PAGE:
This is mainly a question about requirements to determine if an elliptic curve is cyclic. But what I truly don't understand is how do I use knowledge of how many points modulo n the curve has to determine if it is or is not cyclic? I got completly lost when it comes to group theory and don't understand how the number of points affect it.

  • 1
    $\begingroup$ What do you mean ? For $\Delta = 27b^2+4a^3 \not \equiv 0 \bmod p$ then $E(\mathbf{F}_p) =\{ (x,y) \in \mathbf{F}_p^2, y^2 \equiv x^3 + ax+b\bmod p\}\cup \{O\}$ is a finite group, and $E(\mathbb{Q}) =\{ (x,y) \in \mathbb{Q}^2, y^2 \equiv x^3 + ax+b\}\cup \{O\}$ is much more complicated. $\endgroup$ – reuns Nov 21 '17 at 19:47
  • 1
    $\begingroup$ If $\# E(\mathbf{F}_p) = p+1-a_p$ is square-free then the group is automatically cyclic. Otherwise you need some structure theorems about elliptic curves over finite fields. Anyway in cryptography you work in the cyclic group generated by a point $P \in E(\mathbf{F}_p) $ so you don't care if the whole group is cyclic or not. $\endgroup$ – reuns Nov 21 '17 at 20:05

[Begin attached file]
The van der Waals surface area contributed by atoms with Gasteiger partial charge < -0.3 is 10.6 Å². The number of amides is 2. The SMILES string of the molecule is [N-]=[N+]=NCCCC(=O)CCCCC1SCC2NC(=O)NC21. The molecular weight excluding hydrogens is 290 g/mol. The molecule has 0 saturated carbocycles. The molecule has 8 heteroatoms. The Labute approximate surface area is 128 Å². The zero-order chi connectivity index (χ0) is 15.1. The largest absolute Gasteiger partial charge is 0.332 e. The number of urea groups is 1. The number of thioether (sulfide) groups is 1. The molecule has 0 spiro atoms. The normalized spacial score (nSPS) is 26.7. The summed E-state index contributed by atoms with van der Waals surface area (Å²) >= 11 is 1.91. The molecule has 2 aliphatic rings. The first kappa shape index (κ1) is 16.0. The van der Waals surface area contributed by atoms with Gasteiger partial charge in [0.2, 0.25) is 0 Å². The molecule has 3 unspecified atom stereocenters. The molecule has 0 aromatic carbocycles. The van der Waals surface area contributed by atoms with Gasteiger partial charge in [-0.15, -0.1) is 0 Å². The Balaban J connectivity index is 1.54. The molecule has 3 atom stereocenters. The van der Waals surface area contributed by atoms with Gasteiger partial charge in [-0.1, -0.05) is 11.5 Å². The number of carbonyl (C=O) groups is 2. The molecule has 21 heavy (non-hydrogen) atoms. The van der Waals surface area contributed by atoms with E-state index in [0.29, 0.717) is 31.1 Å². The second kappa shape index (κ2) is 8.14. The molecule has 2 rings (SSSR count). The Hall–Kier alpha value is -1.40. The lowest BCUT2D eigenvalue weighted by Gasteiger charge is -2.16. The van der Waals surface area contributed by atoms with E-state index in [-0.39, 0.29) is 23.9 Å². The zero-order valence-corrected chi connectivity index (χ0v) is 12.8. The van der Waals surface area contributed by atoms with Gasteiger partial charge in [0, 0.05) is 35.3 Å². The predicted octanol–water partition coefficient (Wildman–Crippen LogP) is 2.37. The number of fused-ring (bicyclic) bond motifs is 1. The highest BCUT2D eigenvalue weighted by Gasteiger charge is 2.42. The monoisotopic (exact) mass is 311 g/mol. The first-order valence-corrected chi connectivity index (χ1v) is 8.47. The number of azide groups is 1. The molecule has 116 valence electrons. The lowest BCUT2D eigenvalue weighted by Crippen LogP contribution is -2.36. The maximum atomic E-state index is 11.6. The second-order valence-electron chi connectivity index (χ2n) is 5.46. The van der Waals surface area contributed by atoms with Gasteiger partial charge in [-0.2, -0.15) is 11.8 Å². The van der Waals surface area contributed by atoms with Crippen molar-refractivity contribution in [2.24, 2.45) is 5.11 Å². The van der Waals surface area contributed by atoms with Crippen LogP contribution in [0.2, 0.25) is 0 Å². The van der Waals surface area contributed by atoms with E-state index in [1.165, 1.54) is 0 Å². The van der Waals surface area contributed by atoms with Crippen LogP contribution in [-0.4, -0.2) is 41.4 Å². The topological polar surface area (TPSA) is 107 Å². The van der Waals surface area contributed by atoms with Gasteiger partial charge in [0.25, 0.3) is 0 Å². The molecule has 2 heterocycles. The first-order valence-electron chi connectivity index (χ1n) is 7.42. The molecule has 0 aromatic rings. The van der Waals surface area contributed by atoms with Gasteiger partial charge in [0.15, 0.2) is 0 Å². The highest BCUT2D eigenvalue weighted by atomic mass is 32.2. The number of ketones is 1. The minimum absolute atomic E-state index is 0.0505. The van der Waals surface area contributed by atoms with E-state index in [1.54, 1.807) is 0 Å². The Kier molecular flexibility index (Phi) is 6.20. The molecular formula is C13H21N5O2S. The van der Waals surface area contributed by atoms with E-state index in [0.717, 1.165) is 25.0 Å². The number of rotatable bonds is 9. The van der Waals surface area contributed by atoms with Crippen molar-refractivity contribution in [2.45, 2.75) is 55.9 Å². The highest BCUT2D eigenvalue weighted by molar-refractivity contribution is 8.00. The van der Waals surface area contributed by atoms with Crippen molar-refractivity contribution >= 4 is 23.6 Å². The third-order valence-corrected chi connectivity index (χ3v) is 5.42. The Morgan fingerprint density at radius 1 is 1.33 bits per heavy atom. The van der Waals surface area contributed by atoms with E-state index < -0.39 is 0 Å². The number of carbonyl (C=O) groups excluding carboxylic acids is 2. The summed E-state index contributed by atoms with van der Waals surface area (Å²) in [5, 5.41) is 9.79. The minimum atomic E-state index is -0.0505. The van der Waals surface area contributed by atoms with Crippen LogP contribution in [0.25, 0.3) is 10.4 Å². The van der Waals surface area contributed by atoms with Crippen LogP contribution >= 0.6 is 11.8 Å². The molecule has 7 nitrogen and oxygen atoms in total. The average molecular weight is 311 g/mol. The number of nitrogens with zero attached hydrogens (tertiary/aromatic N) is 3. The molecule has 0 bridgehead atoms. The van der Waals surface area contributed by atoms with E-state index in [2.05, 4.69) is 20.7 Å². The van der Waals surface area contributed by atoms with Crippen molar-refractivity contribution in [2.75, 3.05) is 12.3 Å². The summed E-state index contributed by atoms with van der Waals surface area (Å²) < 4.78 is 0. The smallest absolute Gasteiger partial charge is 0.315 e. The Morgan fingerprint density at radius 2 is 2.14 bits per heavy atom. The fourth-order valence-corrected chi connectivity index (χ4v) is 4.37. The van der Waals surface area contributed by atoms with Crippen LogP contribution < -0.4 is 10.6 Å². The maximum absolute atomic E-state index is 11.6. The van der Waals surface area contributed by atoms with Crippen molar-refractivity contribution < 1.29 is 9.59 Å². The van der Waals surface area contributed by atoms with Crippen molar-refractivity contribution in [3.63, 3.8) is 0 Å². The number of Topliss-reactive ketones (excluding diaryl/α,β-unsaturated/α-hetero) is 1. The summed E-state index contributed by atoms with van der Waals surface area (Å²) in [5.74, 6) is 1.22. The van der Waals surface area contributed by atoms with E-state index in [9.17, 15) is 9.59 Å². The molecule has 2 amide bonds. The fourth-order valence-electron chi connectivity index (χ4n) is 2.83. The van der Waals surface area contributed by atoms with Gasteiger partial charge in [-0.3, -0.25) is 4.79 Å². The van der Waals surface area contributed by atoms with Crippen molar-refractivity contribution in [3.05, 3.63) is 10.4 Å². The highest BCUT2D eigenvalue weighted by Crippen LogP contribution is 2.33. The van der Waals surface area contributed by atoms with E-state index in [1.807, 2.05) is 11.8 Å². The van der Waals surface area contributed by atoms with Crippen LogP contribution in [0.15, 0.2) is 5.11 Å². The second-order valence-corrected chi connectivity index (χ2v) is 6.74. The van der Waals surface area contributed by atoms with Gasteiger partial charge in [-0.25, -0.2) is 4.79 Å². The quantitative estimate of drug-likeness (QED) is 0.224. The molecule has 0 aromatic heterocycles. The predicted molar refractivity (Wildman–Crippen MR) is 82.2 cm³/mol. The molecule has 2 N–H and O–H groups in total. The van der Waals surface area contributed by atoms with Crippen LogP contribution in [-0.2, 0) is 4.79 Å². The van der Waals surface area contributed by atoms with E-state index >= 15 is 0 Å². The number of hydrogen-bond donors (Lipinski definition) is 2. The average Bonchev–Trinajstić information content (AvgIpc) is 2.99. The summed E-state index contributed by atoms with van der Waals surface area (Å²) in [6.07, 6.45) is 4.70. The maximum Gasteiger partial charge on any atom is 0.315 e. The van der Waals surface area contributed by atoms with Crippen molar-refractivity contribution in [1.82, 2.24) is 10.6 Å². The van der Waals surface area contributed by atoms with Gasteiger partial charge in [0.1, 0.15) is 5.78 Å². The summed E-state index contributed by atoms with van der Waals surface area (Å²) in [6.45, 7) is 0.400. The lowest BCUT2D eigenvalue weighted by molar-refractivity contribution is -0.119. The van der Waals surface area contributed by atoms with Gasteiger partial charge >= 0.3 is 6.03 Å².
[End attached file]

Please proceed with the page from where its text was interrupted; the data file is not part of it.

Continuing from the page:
• 1
    $\begingroup$ In the linked question $p+1-a_p = 3^2$ and $3$ is prime thus it can only be $C_9$ (cyclic) or $C_3 \times C_3$ (non-cyclic) $\endgroup$ – reuns Nov 21 '17 at 20:11
  • 1
    $\begingroup$ Assumption about what ? If $G$ is abelian and $|G| = \prod_{j=1}^l p_j^{e_j}$ then the number of possible group structures is $\prod_{j=1}^l \mathcal{P}(e_j)$, only one of them is cyclic, where $\mathcal{P}$ is the partition function : $3 = 2+1=1+1+1$ so $\mathcal{P}(3) = 3$ $\endgroup$ – reuns Nov 21 '17 at 20:16
  • 1
    $\begingroup$ $n$ squarefree means $n = \prod_{j=1}^l p_j$ with the $p_j$ distinct primes, ie. $m^2 | n \implies m= 1$. To make my last comment clear you need to see how $3 = 2+1=1+1+1$ gives $3$ isomorphism classes of abelian groups of order $p^3$ $\endgroup$ – reuns Nov 21 '17 at 20:23

Your Answer

By clicking “Post Your Answer”, you agree to our terms of service, privacy policy and cookie policy

Browse other questions tagged or ask your own question.